For those of you who celebrate Passover it's less than a week away. The upcoming seders equals tons of food, Passover treats, and wine, and I know that chocolate matzah will be haunting you all week long! Since this 8-day holiday changes our routine menu, it's can be more challenging to stick to a healthy plan. Unfortunately Matzah products are often less nutrient dense, lower in fibre, and higher in glycemic index. This translates to non-satiating, high calorie, AND constipating 😕.
Passover or not, eating a whack of refined carbs and starches isn’t ideal. It’s true, your carb options are more limited with many of the whole grains off the table, but there’s still plenty of nutritious, carb-rich foods available to complete your plate. Think fruits, veggies, quinoa, starchy veg like potatoes and squash, and for some, beans and legumes are still in.
Read on for my 4 survival tips for a healthful Passover
Stick to whole foods. It’ll be cheaper and healthier. As mentioned matzah-based items are refined and low in fibre and boxed items that are kosher for passover are super expensive anyways. I’m not saying don't touch the stuff, but let's strategize how to use it in moderation.
What to do?
Take it as an 8 day opportunity to get creative using more veg based swaps and experimenting with alternative flours. For example instead of a matzah bagel, how about sweet potato toast, or how bout a cauliflower fried rice in place of your standard rice? Now, I’m not condoning fad diets here, but “paleo” and “keto” recipe searches will likely garner some cool ideas. Grain free and using low GI starchy veggies like sweet potato and squash, or alternative flours like coconut flour, almond or cassava, you’ll find many of these recipes acceptable on pesach and may become new menu staples!
Set a meal prep goal. This is a tip that always applies to stay on track with healthy eating behaviours, and it will definitely help during Passover while some of your go-to meals and snacks are on hold.
What to do?
Consider a couple touch points in the kitchen to meal prep for the week. Remember all your veggies, lean proteins and healthy fats are still in! Casseroles works great as they re-heat well and make a lot of food that can be re-purposed for lunches and quick dinners. I’m thinking eggplant or zucchini lasagna, squash and apple bakes, or things like crustless quiches, stuffed peppers or acorn squash boats. Don’t forget, batch-cookables like chilis, stews, stir-frys and sheet-pan chicken or fish with roasted veggies will still work splendidly.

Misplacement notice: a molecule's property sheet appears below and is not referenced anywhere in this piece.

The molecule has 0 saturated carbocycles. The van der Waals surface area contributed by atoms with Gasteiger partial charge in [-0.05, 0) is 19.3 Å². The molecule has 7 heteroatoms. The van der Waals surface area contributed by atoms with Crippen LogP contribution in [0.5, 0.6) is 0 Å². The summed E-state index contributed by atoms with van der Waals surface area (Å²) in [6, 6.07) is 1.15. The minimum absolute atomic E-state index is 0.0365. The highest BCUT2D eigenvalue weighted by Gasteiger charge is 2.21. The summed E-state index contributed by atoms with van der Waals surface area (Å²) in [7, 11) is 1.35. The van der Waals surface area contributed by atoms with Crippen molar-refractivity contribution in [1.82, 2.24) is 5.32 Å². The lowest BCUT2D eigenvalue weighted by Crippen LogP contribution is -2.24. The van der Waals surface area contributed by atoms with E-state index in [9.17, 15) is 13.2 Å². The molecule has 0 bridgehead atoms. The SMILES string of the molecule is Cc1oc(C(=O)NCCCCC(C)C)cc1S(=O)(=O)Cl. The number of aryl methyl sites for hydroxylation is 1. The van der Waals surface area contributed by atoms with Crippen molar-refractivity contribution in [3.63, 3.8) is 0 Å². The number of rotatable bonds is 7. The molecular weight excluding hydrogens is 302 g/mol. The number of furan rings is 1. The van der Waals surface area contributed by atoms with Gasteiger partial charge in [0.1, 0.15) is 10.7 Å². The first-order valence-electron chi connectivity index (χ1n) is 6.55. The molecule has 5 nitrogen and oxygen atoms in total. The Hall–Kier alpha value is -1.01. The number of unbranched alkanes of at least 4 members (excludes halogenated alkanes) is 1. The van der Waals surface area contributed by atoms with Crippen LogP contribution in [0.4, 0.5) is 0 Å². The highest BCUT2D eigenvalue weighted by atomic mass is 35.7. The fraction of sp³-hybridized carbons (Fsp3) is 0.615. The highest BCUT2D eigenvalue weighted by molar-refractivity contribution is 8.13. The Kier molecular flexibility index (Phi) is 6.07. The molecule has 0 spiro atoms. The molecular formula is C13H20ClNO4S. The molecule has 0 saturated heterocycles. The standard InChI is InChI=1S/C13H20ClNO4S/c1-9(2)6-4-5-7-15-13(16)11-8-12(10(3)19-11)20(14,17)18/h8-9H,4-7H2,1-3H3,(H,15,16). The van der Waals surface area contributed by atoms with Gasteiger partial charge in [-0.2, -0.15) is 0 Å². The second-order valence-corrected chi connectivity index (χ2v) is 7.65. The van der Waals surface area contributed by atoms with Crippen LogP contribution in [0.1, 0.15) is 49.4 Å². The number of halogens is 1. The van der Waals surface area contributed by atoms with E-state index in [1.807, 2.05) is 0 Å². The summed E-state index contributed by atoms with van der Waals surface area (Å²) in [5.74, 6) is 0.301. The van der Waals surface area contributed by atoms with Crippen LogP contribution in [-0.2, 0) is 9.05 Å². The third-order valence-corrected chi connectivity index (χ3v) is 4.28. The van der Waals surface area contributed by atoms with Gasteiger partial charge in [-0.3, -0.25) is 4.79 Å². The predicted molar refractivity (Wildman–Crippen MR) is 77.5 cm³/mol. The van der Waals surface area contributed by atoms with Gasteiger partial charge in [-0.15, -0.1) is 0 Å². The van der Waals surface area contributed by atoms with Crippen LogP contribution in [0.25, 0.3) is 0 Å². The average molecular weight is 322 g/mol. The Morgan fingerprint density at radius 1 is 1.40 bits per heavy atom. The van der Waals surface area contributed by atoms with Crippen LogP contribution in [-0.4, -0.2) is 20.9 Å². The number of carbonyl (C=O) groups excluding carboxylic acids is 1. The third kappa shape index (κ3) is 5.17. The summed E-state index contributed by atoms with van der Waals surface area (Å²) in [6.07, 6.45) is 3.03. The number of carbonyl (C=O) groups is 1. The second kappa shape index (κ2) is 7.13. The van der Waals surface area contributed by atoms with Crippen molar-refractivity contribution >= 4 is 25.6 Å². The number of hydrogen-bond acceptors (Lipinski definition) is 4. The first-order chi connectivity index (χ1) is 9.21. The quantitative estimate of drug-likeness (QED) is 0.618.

Healthy snacking is always key to keep hunger at bay. This rule holds true for Passover. Balanced snacks should be whole food based. Perfect snack pairings include a bit of protein, or small amounts of healthy fat to keep you satisfied, with something fibre rich like fruit or veg. Matzah need-not entire into this equation.
What to do?
Plan for small portions of nuts, nut butters, cheese, with grabbable veggies like baby carrots, snap peas, or cherry tomatoes. Greek yogurt or cottage cheese are super high in protein and are great paired with berries. For those of you who love hummus but can’t do beans on Pesach, try turning your greek yogurt into a savoury dip or tzaziki. Other ideas include tuna lettuce wraps, smoked salmon on cucumber with cream cheese and dill, or a latte with a homemade almond flour muffin which would be perfect around workouts. Another fun one that can be made in batches is chia pudding. Check out my instagram posts for an apple coconut flour muffin and pumpkin chia pudding recipe for inspiration.
Whether it’s Passover, Easter, Thanksgiving or birthdays, family meals especially holidays and special occasions are bound to present "healthy eating" challenges. Consider the idea though that ‘healthy eating’ also means having a balanced and healthy relationship with food. Holidays are supposed to be fun! They only happen a few times a year, so this year, take a step back from rules and try to enjoy.
What to do?
Employ the 80/20 approach. 80% of the time we are making great choices and 20% of the time we make informed choices that we know aren’t perfect; and that’s totally cool! This year be mindful about your choices rather than fearing them. The all or nothing approach perpetuates shame, guilt, and lack of enjoyment of social events and that sucks. Being mindful may mean: Checking in with your hunger and fullness cues throughout the meal to help you decide on whether to take seconds; ensuring you come to the meal satiated rather than too hungry to facilitate portion control; allowing yourself to taste your favourites but maybe pass on the stuff you care less about to come away feeling satisfied, not overfull nor too deprived.
On that note, I wish you all a happy Passover and Easter. I hope these tips help you bring in the holidays with confidence, experimentation, and excitement, rather than food fear!
While I haven't recipe tested all of these below I thought I would post a few ideas on where my mind was at for some Passover friendly dish ideas.